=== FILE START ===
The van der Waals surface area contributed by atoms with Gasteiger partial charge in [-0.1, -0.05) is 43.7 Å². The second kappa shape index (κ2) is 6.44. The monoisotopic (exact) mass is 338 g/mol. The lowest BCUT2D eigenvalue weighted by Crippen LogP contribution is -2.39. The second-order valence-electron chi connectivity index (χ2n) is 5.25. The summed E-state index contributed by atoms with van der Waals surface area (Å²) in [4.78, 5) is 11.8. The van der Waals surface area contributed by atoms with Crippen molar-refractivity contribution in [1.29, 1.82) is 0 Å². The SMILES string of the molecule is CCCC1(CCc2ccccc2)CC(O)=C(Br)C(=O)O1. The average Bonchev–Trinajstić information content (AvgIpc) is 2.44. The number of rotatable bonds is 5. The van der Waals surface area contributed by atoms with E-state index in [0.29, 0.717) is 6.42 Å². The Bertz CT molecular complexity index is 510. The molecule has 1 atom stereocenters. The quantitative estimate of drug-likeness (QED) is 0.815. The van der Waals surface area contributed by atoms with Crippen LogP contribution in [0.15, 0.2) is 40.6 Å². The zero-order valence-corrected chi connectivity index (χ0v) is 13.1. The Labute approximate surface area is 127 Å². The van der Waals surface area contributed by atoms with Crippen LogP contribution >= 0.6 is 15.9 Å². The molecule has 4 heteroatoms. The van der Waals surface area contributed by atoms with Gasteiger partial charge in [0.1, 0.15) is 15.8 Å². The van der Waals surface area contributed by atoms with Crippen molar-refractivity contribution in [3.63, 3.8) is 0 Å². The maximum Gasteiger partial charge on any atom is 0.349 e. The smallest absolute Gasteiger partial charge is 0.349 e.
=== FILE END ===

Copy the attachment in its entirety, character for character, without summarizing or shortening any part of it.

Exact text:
The van der Waals surface area contributed by atoms with Gasteiger partial charge in [-0.1, -0.05) is 43.7 Å². The second kappa shape index (κ2) is 6.44. The monoisotopic (exact) mass is 338 g/mol. The lowest BCUT2D eigenvalue weighted by Crippen LogP contribution is -2.39. The second-order valence-electron chi connectivity index (χ2n) is 5.25. The summed E-state index contributed by atoms with van der Waals surface area (Å²) in [4.78, 5) is 11.8. The van der Waals surface area contributed by atoms with Crippen molar-refractivity contribution in [1.29, 1.82) is 0 Å². The SMILES string of the molecule is CCCC1(CCc2ccccc2)CC(O)=C(Br)C(=O)O1. The average Bonchev–Trinajstić information content (AvgIpc) is 2.44. The number of rotatable bonds is 5. The van der Waals surface area contributed by atoms with E-state index in [0.29, 0.717) is 6.42 Å². The Bertz CT molecular complexity index is 510. The molecule has 1 atom stereocenters. The quantitative estimate of drug-likeness (QED) is 0.815. The van der Waals surface area contributed by atoms with Crippen LogP contribution in [0.15, 0.2) is 40.6 Å². The zero-order valence-corrected chi connectivity index (χ0v) is 13.1. The Labute approximate surface area is 127 Å². The van der Waals surface area contributed by atoms with Crippen LogP contribution >= 0.6 is 15.9 Å². The molecule has 4 heteroatoms. The van der Waals surface area contributed by atoms with Gasteiger partial charge in [0.1, 0.15) is 15.8 Å². The van der Waals surface area contributed by atoms with Crippen molar-refractivity contribution in [3.63, 3.8) is 0 Å². The maximum Gasteiger partial charge on any atom is 0.349 e. The smallest absolute Gasteiger partial charge is 0.349 e.